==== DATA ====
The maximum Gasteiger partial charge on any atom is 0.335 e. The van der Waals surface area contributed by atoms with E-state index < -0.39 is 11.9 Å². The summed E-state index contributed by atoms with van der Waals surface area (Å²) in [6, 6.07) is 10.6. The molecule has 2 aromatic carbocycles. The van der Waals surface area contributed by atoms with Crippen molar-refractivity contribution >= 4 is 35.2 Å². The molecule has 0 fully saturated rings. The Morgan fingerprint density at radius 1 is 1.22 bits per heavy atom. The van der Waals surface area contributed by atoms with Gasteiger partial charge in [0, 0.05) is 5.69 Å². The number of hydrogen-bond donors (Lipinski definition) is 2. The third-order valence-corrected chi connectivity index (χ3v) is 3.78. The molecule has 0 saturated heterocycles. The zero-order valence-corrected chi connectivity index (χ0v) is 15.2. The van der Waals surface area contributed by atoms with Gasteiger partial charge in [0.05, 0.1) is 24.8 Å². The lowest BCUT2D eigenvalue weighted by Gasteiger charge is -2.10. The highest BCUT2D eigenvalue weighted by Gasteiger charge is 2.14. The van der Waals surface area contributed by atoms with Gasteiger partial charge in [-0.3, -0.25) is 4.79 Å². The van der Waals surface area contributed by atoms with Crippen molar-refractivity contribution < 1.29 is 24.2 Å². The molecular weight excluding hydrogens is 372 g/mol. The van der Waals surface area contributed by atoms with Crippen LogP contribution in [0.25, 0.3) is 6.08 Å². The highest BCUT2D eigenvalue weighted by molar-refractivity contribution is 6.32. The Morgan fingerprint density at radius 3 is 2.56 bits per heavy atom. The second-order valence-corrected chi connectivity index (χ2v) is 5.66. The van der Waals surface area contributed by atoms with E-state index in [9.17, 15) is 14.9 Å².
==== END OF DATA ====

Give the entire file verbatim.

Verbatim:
The maximum Gasteiger partial charge on any atom is 0.335 e. The van der Waals surface area contributed by atoms with E-state index < -0.39 is 11.9 Å². The summed E-state index contributed by atoms with van der Waals surface area (Å²) in [6, 6.07) is 10.6. The molecule has 2 aromatic carbocycles. The van der Waals surface area contributed by atoms with Crippen molar-refractivity contribution >= 4 is 35.2 Å². The molecule has 0 fully saturated rings. The Morgan fingerprint density at radius 1 is 1.22 bits per heavy atom. The van der Waals surface area contributed by atoms with Gasteiger partial charge in [0, 0.05) is 5.69 Å². The number of hydrogen-bond donors (Lipinski definition) is 2. The third-order valence-corrected chi connectivity index (χ3v) is 3.78. The molecule has 0 saturated heterocycles. The zero-order valence-corrected chi connectivity index (χ0v) is 15.2. The van der Waals surface area contributed by atoms with Gasteiger partial charge in [0.05, 0.1) is 24.8 Å². The lowest BCUT2D eigenvalue weighted by Gasteiger charge is -2.10. The highest BCUT2D eigenvalue weighted by Gasteiger charge is 2.14. The van der Waals surface area contributed by atoms with Gasteiger partial charge in [-0.3, -0.25) is 4.79 Å². The van der Waals surface area contributed by atoms with Crippen molar-refractivity contribution < 1.29 is 24.2 Å². The molecular weight excluding hydrogens is 372 g/mol. The van der Waals surface area contributed by atoms with Crippen LogP contribution in [0.25, 0.3) is 6.08 Å². The highest BCUT2D eigenvalue weighted by molar-refractivity contribution is 6.32. The Morgan fingerprint density at radius 3 is 2.56 bits per heavy atom. The second-order valence-corrected chi connectivity index (χ2v) is 5.66. The van der Waals surface area contributed by atoms with E-state index in [9.17, 15) is 14.9 Å².